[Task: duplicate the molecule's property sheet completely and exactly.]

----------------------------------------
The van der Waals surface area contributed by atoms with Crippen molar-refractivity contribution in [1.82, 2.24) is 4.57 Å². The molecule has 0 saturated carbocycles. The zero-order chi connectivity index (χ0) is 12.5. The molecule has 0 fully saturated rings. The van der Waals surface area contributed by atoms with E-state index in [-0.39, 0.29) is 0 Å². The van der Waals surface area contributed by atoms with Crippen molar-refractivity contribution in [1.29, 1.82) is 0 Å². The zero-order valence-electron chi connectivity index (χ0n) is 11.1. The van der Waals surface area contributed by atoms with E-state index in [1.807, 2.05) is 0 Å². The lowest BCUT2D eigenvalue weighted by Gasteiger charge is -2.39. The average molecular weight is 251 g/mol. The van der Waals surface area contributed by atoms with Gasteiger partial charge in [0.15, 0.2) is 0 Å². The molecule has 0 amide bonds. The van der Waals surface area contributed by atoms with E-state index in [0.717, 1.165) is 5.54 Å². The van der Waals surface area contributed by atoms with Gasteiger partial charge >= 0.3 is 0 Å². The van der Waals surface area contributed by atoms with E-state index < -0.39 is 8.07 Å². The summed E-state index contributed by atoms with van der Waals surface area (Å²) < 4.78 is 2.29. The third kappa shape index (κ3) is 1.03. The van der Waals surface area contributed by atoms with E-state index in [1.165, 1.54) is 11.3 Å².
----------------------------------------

The van der Waals surface area contributed by atoms with Crippen molar-refractivity contribution in [1.82, 2.24) is 4.57 Å². The molecule has 0 saturated carbocycles. The zero-order chi connectivity index (χ0) is 12.5. The molecule has 0 fully saturated rings. The van der Waals surface area contributed by atoms with E-state index in [-0.39, 0.29) is 0 Å². The van der Waals surface area contributed by atoms with Crippen molar-refractivity contribution in [1.29, 1.82) is 0 Å². The zero-order valence-electron chi connectivity index (χ0n) is 11.1. The van der Waals surface area contributed by atoms with E-state index in [1.807, 2.05) is 0 Å². The lowest BCUT2D eigenvalue weighted by Gasteiger charge is -2.39. The average molecular weight is 251 g/mol. The van der Waals surface area contributed by atoms with Gasteiger partial charge in [0.15, 0.2) is 0 Å². The molecule has 0 amide bonds. The van der Waals surface area contributed by atoms with E-state index in [0.717, 1.165) is 5.54 Å². The van der Waals surface area contributed by atoms with Gasteiger partial charge >= 0.3 is 0 Å². The van der Waals surface area contributed by atoms with E-state index < -0.39 is 8.07 Å². The summed E-state index contributed by atoms with van der Waals surface area (Å²) < 4.78 is 2.29. The third kappa shape index (κ3) is 1.03. The van der Waals surface area contributed by atoms with E-state index in [1.165, 1.54) is 11.3 Å².